A couple of more days in Dalian, China

Business takes me once again to the vibrant, growing city of Dalian, China.  On a northeastern peninsula near North Korea, it's a growing center of high-technology, software development, outsourcing, and heavy manufacturing.

My journey starts by a relatively early-morning trip from Tokyo Station to Narita airport (RJAA) via the Narita Express (N'EX), which only make 1 stop between Tokyo and the airport.  All seats are reserved on this train, but the automated ticket machine, along with helpful JR staff ladies make getting a ticket easy.  Cost: 2800 Yen.

Since the earthquake and tsunami, quite a few power plants have been offline, and the effort to save electricity is widely publicized and public awareness, and compliance, is high.  On the train is an interactive screen which shows, to within the last hour, the results of how much less electricity is currently being used, relative to a baseline or prior forecast.  At the time I took this (sometime after 7AM on September 4), the city was only using 58% of the baseline.  Good job Tokyo!  The stats are available at the Tokyo Electric Power Company (TEPCO) forecast site (in English).  I'm also pretty impressed that the system on the train picks up the data live and updated every 15 minutes during the 55-minute trip. 

The meal on the flight was not bad, there was hot rice in a banana leaf (left), and a set of nine small bites, including such things as potato salad.  Along with a citrus drink and a fruit gelatin dessert.

Since relations with North Korea have not improved, our flight took us well past their claimed airspace before turning toward Dalian.

This wasn't my first trip to Dalian, but last time I didn't notice it's other title: The Romantic City.  Guess the ad agency's not doing their job in spreading the word.

This trip from the airport took us past the shipyards, where they are building some pretty huge ships, mostly container carriers.  Some big cranes abound.

Downtown.  The weather's a lot nicer this year, last year's visit was just after a huge dust storm blew in from the west and made everything grey and dusty.

The New World Hotel is pretty nicely appointed.

Nice lobby, with a bar, lounge, and a good breakfast restaurant.

We went for a walk, and passed by a well-known local department store, called the "Friendship store", which sells pretty much anything you'd think it might.  Some of the city architecture is certainly distinctive, doubly so because you can open the windows even at high floors.  Not so in most high-rises I go to.

We were tired so we stopped at a local Starbucks.  We think it was real. They were selling sweets in the shape of Starbucks logos and bunnies, which correlate to this year in the Chinese Zodiac.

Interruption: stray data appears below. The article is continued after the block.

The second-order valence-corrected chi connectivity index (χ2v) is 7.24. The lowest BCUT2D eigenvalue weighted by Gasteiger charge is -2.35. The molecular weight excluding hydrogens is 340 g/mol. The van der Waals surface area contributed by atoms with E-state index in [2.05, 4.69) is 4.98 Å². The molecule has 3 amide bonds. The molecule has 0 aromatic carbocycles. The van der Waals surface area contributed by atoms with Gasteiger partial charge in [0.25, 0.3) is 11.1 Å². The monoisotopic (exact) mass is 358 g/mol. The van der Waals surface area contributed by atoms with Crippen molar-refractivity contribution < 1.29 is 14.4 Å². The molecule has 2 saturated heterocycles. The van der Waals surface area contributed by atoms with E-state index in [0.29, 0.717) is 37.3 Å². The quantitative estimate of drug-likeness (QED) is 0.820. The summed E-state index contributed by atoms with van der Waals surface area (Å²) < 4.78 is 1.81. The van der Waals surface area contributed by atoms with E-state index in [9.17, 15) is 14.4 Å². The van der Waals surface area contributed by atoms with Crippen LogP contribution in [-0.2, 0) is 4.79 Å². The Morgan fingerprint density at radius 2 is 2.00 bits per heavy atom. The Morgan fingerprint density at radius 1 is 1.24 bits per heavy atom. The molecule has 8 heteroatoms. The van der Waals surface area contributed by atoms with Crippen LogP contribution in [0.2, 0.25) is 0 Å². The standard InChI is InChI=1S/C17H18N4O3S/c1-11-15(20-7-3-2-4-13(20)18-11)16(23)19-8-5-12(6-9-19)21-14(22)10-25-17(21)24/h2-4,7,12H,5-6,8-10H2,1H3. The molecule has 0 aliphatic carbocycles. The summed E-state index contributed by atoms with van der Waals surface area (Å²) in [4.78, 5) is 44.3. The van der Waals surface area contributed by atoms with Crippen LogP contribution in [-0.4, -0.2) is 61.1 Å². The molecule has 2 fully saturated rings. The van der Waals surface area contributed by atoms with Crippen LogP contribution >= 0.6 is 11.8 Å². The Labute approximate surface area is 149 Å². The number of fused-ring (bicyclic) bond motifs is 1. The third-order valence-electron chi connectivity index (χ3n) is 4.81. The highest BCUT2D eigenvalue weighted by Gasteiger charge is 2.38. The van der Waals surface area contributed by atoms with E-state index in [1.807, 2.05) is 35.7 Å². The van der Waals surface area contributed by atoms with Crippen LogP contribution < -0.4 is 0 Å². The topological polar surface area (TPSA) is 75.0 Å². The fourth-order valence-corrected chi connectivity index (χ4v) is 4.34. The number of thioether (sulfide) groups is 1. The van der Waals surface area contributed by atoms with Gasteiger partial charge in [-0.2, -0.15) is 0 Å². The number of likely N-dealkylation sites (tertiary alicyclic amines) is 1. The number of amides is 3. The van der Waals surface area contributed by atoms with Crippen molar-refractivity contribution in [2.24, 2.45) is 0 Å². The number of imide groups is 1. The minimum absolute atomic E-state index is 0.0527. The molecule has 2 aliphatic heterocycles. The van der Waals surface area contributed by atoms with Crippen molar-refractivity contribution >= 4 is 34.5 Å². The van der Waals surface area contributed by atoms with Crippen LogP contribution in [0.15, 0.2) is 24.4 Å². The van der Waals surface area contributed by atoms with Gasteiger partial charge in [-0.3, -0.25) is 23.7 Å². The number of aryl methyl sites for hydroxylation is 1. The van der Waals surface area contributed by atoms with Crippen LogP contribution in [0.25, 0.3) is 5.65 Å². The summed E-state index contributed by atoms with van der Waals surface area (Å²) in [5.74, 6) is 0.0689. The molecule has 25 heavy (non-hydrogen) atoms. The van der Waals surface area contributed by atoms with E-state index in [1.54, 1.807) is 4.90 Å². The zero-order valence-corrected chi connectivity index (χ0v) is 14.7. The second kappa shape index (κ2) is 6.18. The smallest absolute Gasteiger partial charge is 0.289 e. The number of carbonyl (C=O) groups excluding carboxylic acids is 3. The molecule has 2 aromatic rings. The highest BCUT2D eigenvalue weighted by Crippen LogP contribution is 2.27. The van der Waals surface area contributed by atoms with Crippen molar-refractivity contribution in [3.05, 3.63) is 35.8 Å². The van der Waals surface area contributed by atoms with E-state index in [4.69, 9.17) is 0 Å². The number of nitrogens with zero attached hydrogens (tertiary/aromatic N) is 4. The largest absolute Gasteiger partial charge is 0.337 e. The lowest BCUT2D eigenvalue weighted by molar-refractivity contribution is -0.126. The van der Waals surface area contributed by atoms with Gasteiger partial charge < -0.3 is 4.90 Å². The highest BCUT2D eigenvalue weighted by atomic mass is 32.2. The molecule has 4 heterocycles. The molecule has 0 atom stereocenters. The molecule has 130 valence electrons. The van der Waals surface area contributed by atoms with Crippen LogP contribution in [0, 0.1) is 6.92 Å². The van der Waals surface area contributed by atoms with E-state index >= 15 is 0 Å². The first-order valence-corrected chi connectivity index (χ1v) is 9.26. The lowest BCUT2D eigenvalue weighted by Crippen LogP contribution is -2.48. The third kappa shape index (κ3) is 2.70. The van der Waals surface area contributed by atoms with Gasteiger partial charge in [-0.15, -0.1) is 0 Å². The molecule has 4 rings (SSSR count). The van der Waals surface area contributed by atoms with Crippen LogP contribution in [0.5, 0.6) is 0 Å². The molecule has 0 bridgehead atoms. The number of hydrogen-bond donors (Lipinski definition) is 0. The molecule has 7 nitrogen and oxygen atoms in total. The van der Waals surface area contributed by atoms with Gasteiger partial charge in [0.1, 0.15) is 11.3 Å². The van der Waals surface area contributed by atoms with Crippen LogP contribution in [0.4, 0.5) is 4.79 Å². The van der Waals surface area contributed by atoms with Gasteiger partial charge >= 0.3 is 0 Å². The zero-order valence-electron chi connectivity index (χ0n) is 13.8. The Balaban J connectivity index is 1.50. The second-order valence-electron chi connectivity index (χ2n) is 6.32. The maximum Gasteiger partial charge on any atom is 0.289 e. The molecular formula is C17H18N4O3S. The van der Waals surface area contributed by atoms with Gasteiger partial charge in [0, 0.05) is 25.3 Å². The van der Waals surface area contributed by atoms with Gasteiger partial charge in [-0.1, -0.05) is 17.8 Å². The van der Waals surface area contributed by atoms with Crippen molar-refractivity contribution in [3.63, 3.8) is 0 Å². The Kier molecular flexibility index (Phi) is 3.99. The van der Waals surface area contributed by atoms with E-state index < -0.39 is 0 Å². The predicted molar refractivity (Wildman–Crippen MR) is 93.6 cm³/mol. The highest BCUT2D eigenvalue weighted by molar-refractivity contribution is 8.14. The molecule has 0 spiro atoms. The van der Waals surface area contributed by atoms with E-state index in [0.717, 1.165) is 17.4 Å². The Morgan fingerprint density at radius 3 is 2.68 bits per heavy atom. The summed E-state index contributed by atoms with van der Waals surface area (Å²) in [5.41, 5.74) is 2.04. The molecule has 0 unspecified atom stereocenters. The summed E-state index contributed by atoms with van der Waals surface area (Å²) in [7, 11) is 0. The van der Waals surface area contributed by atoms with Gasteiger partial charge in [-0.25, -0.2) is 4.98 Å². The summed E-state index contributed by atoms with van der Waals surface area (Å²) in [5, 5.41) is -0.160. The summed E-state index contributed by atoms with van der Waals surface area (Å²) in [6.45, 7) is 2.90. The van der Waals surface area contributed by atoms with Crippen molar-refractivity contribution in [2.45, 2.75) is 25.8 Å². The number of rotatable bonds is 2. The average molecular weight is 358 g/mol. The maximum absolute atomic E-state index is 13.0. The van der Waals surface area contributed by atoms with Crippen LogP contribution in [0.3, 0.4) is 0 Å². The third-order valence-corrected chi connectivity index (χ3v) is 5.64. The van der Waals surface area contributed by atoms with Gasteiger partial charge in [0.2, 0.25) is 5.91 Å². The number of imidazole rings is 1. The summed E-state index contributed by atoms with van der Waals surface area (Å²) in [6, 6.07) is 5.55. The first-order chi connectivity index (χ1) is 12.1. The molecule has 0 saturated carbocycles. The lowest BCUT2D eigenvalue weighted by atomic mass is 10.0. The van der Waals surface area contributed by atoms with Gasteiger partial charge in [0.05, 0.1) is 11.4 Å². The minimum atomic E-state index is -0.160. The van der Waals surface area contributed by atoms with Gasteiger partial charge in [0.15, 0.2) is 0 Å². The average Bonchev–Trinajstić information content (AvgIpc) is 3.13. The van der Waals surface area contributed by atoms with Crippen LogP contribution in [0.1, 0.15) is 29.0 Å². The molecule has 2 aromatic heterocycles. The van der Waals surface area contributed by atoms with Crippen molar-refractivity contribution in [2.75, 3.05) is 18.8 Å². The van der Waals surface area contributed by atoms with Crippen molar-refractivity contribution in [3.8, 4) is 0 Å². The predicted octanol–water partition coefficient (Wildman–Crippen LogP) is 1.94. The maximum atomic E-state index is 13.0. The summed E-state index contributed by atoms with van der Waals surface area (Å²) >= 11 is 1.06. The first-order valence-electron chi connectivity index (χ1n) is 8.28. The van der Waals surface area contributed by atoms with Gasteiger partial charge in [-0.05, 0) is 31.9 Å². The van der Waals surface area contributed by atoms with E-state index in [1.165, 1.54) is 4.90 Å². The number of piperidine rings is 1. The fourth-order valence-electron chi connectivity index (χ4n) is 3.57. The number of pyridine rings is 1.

Me and my friend Noriko hanging out in the plaza.

A photo shoot group was walking around the plaza taking shots as well.

Something seems wrong with this logo.  There were some other buildings in the area with similar names to well-known brands, which were also slightly off from the well-known one.

Another view of the shipyard.

Yeah, we're in the PRC.

We had dinner at the in-hotel chinese restaurant, which was quite good.  Some wasabi-coated shrimp tempura, beef and snow peas, and scallion pancake.

Also had their version of Dan-dan mian.  Spicier than some others, good!

Just a shot for those of you who like to locate places on the map.

Saw this bus advertising something Disney-esque, but we weren't sure it was advertising a real Disney property, as there aren't any in China.

Dalian City Hall.

Lunch on our first work day was at a local chinese restaurant, where rice paper wrappers were used to wrap up different dishes, including spicy chicken in a sweet sauce (kind of mu-shu style), green beans and garlice, and shrimp.  The chicken's on the right, and sits on a bed of tofu that has been made into a thick sheet kind of like paper, with a grid texture.  Interesting.

For dinner we went to Wanbao Seafood Restaurant (couldn't find a link, a search will bring up reviews), which we went to last year as well.  As before, we chose our food before they killed and cooked it.  Here's the company gang posing before the tanks of lobsters.


Prawns, which were served alive in a glass bowl with a little water.  You ripped the head off and ate it while it wiggled. Well, they did that.

These are a local Dalian specialty, some sort of sea worm. 

They served fresh scallop (not sure if it was cooked or not) with diced garlic.

Here's the sea worm.  After cooking, it was kind of smoky, like a dry rub barbecue.  Not bad.

The signature dish is the live lobster.  While you can't tell from this photo, the head portion of the lobster is still moving a little bit, and the little wiggly things by its mouth were still moving back and forth.  All this while it's thorax was cut and the meat removed and sliced up and served sashimi-style, with no seasoning.  It's kind of tasteless until it's cooked.  The boat has dry ice under the lobster and that makes the smoke/water effect.

Here's the meal with other items, including pork buns, the live shrimp, large snails, and some other kind of scallop served with cucumber.

Also had sea urchin.  I'd had this at a sushi place in Tokyo and didn't like it, but this time it wasn't bad.

Back at the hotel, they had these masks in the closet in case of fire.

An American/European style breakfast at the hotel.  Mmm eggy-weggs and hashed browns.

At the airport, YKK advertises on the carts.  Most of your zippers probably came from Dalian.

On the N'EX back, it was later in the day, so electrical utilization was up.

The return flight had a nice meal too, some hot chicken bits and rice along with salad, and an adult beverage.